Sicarius (genus)

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Six-eyed sand spiders
Scientific classification
Kingdom: Animalia
Phylum: Arthropoda
Class: Arachnida
Order: Araneae
Family: Sicariidae
Genus: Sicarius
Walckenaer, 1847
Species

see article

Diversity
21 species

Sicarius is a genus of spider, the best known being the six-eyed sand spider of southern Africa. It is also commonly known as assassin spiders for the relatively quick catching and killing of their prey.

Habitat and appearance[edit]

Sicarius are desert and dry country spiders that mainly live in the Southern Hemisphere in South America and Africa (the single exception is the Central American S. rugosus), known primarily for their self-burying behavior. All have six eyes arranged in three groups of two (diads). Sicarius resembles the crab spiders of the family Thomisidae and the members of the family Homalonychidae. However, Sicarius lacks the characteristic violin-shaped marking of their cousins, the recluse spiders. Individual Sicarius can live for as much as 15 years, which makes these among the longest-lived araneomorphae spiders (some tarantulas can live well over 20–30 years), and can live for a very long time without food or water.

The sicarius spiders are between one and two inches in length.

Venom components and effects[edit]

The spiders of this genus (along with the recluse spiders) have potent tissue-destroying venoms containing the dermonecrotic agent, sphingomyelinase D, which is otherwise found only in a few pathogenic bacteria. This venom is highly necrotic in effect, capable of causing lesions (open sores) as large as 2.5 cm in diameter. The genus Sicarius may have more toxic venom than Loxosceles (particularly the African species), based on laboratory experiments with rabbits. Sicariids are found in barren deserts and are able to bury themselves partially in the sand. Because of this, humans seldom come in contact with them. The females produce egg sacs covered with a mixture of sand and silk. The genus is considered to be a living fossil in that it is both quite primitive and distributed in parts of the former Gondwanaland, the huge southern continent that separated during the Mesozoic.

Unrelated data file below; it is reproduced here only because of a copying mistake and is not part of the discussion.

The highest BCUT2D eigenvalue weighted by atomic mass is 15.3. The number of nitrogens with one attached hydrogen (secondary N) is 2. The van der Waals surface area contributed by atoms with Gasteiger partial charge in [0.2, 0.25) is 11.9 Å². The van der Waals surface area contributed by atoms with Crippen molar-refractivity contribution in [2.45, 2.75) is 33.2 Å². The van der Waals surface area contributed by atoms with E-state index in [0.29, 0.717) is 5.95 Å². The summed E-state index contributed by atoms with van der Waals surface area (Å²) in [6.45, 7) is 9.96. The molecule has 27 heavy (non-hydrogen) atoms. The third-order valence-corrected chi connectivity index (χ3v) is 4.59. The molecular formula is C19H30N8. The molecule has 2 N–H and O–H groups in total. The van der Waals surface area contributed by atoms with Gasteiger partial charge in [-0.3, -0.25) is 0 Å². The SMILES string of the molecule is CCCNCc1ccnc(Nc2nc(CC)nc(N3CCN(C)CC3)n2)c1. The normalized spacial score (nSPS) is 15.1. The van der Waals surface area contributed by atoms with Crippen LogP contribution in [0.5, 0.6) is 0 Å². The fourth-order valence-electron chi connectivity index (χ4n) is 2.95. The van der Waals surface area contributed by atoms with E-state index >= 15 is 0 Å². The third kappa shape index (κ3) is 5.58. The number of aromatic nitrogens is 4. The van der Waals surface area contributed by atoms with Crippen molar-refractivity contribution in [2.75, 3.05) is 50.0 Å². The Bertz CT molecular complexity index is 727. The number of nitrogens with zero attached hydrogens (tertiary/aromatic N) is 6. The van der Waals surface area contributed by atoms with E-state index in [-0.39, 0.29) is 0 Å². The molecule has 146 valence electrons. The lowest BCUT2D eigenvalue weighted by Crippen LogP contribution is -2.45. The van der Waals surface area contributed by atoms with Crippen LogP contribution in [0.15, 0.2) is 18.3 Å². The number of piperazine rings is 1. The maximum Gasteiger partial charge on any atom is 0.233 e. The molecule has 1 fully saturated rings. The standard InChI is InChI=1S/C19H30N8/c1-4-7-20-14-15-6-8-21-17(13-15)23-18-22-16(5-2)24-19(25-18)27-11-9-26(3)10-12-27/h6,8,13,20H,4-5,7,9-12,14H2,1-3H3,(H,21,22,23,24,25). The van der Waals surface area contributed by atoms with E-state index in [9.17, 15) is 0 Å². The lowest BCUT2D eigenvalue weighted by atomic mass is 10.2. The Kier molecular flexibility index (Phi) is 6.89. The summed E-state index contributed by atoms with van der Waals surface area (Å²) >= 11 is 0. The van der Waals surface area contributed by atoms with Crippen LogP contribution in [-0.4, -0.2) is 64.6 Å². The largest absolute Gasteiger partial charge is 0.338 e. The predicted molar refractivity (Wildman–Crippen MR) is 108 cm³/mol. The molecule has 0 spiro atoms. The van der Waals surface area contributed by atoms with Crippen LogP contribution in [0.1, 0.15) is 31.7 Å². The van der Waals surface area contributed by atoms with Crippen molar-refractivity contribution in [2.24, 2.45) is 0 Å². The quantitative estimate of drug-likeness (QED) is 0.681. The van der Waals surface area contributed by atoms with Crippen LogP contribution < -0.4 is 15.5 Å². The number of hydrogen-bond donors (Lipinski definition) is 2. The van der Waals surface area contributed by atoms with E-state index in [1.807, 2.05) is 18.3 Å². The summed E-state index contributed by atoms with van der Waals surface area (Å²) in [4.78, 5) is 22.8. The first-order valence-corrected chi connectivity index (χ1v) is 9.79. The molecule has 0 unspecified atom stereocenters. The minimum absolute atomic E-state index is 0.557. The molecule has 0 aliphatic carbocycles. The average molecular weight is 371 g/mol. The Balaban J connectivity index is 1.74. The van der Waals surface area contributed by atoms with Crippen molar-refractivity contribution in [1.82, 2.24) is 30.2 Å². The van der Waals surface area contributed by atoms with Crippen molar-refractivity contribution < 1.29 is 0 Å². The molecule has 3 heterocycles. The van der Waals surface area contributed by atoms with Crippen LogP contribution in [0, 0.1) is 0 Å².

A U.S. patent (number 6,998,389) has been awarded for a means for using Sicariidae venom as a treatment for cancer. [1]

Species[edit]

female S. terrosus

See also[edit]

External links[edit]